If your place of business is not accessible for wheelchair users, think about how you can provide the goods and services to customers in an alternative way (e.g. online store, delivery or home visit service).

Step 3: Clear the aisles and provide designated areas

Image Source - (AccessTO)

Simply adding more room to cruise around inside your facility instantly makes wheelchair users feel comfortable and included. Overcrowding a space with too many dining tables or display cases give people the impression that the space was only designed for certain types of customers, and not with everyone in mind.

Do not forget to have a designated accessible washroom. If you do not have room for an accessible stall in the ladies and men’s room, install a separate washroom that can be used by wheelchair users and families with strollers.


Step 4: Update your signs

Bathroom braille

Eliminate some barriers to written communication by adapting to the best accessible practices for text.

#1 Make Fonts Larger - Make fonts larger on signs, menus, product descriptions, etc. so that they are legible and easy to read.

#2 Use Braille - Adding raised dots in the form Braille give people with vision impairments the chance to understand written material independently and feel included.

#3 Use Appropriate Language - Avoid saying "handicapped" or "disabled" and use terms like “accessible” or "someone with a disability." Here is a guide on Respectful Disability Language to inform yourself about what terms and phrases you may use and what to avoid.


Step 5: Train employees

Image Source - (Shutterstock)

Adding sensitive training on how to communicate with customers with disabilities is crucial to making your business accessible and openminded. Make your employees prepared to interact with customers who have low vision by being able to read out written documents and offering assistance, rather than assuming. Prepare them with how to communicate by exchanging notes with customers who have hearing loss or barriers to communication and put aside a pad and paper just for this purpose.


Step 6: Welcome pets

Image Source - (Hailey Ashmore)

If your entire building or just your unit is not pet-friendly, this does not apply to Service Animals. Here is a list of some of the types of Service Animals you may encounter.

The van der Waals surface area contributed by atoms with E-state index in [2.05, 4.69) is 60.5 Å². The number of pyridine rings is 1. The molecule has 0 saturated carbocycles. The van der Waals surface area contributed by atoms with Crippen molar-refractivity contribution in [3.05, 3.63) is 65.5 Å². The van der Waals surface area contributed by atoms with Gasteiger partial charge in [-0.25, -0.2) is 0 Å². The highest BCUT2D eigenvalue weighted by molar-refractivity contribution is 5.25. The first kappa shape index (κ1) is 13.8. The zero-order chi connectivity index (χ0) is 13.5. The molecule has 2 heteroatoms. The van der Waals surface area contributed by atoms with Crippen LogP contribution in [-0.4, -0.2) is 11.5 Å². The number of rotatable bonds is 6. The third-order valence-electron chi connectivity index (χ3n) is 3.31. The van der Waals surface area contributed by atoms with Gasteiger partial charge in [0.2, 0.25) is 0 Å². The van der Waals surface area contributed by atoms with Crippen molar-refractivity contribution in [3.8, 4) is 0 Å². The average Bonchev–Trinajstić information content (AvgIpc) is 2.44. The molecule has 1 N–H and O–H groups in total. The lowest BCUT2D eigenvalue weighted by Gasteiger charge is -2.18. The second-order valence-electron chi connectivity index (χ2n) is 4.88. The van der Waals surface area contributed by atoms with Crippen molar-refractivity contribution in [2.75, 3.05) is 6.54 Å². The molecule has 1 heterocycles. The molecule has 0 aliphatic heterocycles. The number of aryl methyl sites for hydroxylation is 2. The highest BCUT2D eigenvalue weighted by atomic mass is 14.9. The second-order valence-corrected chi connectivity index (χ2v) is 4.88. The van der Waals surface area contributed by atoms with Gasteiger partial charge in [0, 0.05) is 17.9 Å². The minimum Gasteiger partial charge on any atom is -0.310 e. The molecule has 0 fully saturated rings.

Step 7: Consider feedback meaningfully

If a customer tells you or an employee that your business is lacking in accessibility, consider what they are saying and whether you have the means to adapt. People do not reach out for the sake of complaining, so be prepared to act on and come up with a solution that wheelchair users feel included and welcomed in your business.

Inform yourself about the accessibility laws that are in place in the city or region you live in. Visit the Province of Ontario website for more information about the accessibility laws that businesses and nonprofits are required to follow in the city of Toronto.


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May 30, 2017 • Posted by Michael Ogg

I live in the USA not Canada and so a lot of things around accessibility are different. But I know there are a lot of Tecla users in the USA so I will say what I have done. Firstly, The golden rule is don’t wait but be proactive and make things happen. The piece of legislation that covers most of this in the USA is the ADA, Americans with disabilities act. A little known part of that act is something called the “transition plan.” This requires all municipalities and governments with more than 50 employees to produce something called a “transition plan.” this is a public document saying what that jurisdiction is going to do to make facilities ADA compliant. It is worth getting hold of that document to see what is supposed to be done. Rather than going on for too long, here is the link to what I did. It’s an audit based on the transition plan and pointing out where things still need to be done. You can make a difference!